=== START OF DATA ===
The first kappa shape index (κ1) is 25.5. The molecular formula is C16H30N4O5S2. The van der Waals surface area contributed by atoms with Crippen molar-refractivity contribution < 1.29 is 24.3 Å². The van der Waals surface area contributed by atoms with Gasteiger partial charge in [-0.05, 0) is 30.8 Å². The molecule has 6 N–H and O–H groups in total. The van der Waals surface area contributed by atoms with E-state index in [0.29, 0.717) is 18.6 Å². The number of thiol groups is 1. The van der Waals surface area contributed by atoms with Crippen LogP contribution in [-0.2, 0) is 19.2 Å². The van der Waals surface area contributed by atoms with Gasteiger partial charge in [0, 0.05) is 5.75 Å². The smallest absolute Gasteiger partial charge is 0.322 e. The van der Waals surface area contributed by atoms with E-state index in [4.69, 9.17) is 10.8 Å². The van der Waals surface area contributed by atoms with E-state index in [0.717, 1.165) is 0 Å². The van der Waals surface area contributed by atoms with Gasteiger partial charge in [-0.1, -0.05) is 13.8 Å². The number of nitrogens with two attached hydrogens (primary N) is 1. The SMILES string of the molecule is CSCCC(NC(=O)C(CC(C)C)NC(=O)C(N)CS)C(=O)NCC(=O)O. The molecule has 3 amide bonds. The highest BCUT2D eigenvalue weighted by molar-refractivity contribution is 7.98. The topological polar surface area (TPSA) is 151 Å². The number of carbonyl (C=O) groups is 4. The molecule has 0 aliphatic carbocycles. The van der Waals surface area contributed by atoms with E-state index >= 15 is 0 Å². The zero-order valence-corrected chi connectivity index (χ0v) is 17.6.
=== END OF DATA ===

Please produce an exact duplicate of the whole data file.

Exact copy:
The first kappa shape index (κ1) is 25.5. The molecular formula is C16H30N4O5S2. The van der Waals surface area contributed by atoms with Crippen molar-refractivity contribution < 1.29 is 24.3 Å². The van der Waals surface area contributed by atoms with Gasteiger partial charge in [-0.05, 0) is 30.8 Å². The molecule has 6 N–H and O–H groups in total. The van der Waals surface area contributed by atoms with E-state index in [0.29, 0.717) is 18.6 Å². The number of thiol groups is 1. The van der Waals surface area contributed by atoms with Crippen LogP contribution in [-0.2, 0) is 19.2 Å². The van der Waals surface area contributed by atoms with Gasteiger partial charge in [0, 0.05) is 5.75 Å². The smallest absolute Gasteiger partial charge is 0.322 e. The van der Waals surface area contributed by atoms with E-state index in [4.69, 9.17) is 10.8 Å². The van der Waals surface area contributed by atoms with E-state index in [0.717, 1.165) is 0 Å². The van der Waals surface area contributed by atoms with Gasteiger partial charge in [-0.1, -0.05) is 13.8 Å². The number of nitrogens with two attached hydrogens (primary N) is 1. The SMILES string of the molecule is CSCCC(NC(=O)C(CC(C)C)NC(=O)C(N)CS)C(=O)NCC(=O)O. The molecule has 3 amide bonds. The highest BCUT2D eigenvalue weighted by molar-refractivity contribution is 7.98. The topological polar surface area (TPSA) is 151 Å². The number of carbonyl (C=O) groups is 4. The molecule has 0 aliphatic carbocycles. The van der Waals surface area contributed by atoms with E-state index >= 15 is 0 Å². The zero-order valence-corrected chi connectivity index (χ0v) is 17.6.